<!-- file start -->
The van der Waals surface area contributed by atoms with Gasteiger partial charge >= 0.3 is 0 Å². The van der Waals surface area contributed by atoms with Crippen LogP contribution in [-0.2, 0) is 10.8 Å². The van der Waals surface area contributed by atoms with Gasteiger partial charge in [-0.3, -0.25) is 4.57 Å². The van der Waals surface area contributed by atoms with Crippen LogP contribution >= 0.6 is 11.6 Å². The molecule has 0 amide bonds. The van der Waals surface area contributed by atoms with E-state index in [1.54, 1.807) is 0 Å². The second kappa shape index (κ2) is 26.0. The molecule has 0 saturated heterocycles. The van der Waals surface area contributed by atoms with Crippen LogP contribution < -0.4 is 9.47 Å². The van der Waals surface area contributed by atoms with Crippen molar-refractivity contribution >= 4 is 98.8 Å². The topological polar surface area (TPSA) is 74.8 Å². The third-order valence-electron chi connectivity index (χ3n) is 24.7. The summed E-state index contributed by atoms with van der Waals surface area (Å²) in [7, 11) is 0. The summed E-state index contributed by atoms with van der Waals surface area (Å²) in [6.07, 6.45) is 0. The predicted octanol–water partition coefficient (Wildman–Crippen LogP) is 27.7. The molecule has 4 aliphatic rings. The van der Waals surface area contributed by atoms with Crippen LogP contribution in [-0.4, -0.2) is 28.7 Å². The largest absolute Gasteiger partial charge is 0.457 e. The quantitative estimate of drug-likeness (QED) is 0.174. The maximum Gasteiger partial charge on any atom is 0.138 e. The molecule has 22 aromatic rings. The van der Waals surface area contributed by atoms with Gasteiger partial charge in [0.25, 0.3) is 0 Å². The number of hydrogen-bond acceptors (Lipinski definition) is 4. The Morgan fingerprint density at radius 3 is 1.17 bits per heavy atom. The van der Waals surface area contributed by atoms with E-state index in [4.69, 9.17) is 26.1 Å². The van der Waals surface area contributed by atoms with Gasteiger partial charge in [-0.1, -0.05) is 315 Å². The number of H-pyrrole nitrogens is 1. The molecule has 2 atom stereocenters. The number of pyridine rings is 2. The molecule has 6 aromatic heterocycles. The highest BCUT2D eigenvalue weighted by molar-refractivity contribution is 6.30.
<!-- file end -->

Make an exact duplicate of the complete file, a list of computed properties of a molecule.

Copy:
The van der Waals surface area contributed by atoms with Gasteiger partial charge >= 0.3 is 0 Å². The van der Waals surface area contributed by atoms with Crippen LogP contribution in [-0.2, 0) is 10.8 Å². The van der Waals surface area contributed by atoms with Gasteiger partial charge in [-0.3, -0.25) is 4.57 Å². The van der Waals surface area contributed by atoms with Crippen LogP contribution >= 0.6 is 11.6 Å². The molecule has 0 amide bonds. The van der Waals surface area contributed by atoms with E-state index in [1.54, 1.807) is 0 Å². The second kappa shape index (κ2) is 26.0. The molecule has 0 saturated heterocycles. The van der Waals surface area contributed by atoms with Crippen LogP contribution < -0.4 is 9.47 Å². The van der Waals surface area contributed by atoms with Crippen molar-refractivity contribution >= 4 is 98.8 Å². The topological polar surface area (TPSA) is 74.8 Å². The third-order valence-electron chi connectivity index (χ3n) is 24.7. The summed E-state index contributed by atoms with van der Waals surface area (Å²) in [7, 11) is 0. The summed E-state index contributed by atoms with van der Waals surface area (Å²) in [6.07, 6.45) is 0. The predicted octanol–water partition coefficient (Wildman–Crippen LogP) is 27.7. The molecule has 4 aliphatic rings. The van der Waals surface area contributed by atoms with Crippen LogP contribution in [-0.4, -0.2) is 28.7 Å². The largest absolute Gasteiger partial charge is 0.457 e. The quantitative estimate of drug-likeness (QED) is 0.174. The maximum Gasteiger partial charge on any atom is 0.138 e. The molecule has 22 aromatic rings. The van der Waals surface area contributed by atoms with Gasteiger partial charge in [0.25, 0.3) is 0 Å². The number of hydrogen-bond acceptors (Lipinski definition) is 4. The Morgan fingerprint density at radius 3 is 1.17 bits per heavy atom. The van der Waals surface area contributed by atoms with E-state index in [4.69, 9.17) is 26.1 Å². The van der Waals surface area contributed by atoms with Gasteiger partial charge in [-0.1, -0.05) is 315 Å². The number of H-pyrrole nitrogens is 1. The molecule has 2 atom stereocenters. The number of pyridine rings is 2. The molecule has 6 aromatic heterocycles. The highest BCUT2D eigenvalue weighted by molar-refractivity contribution is 6.30.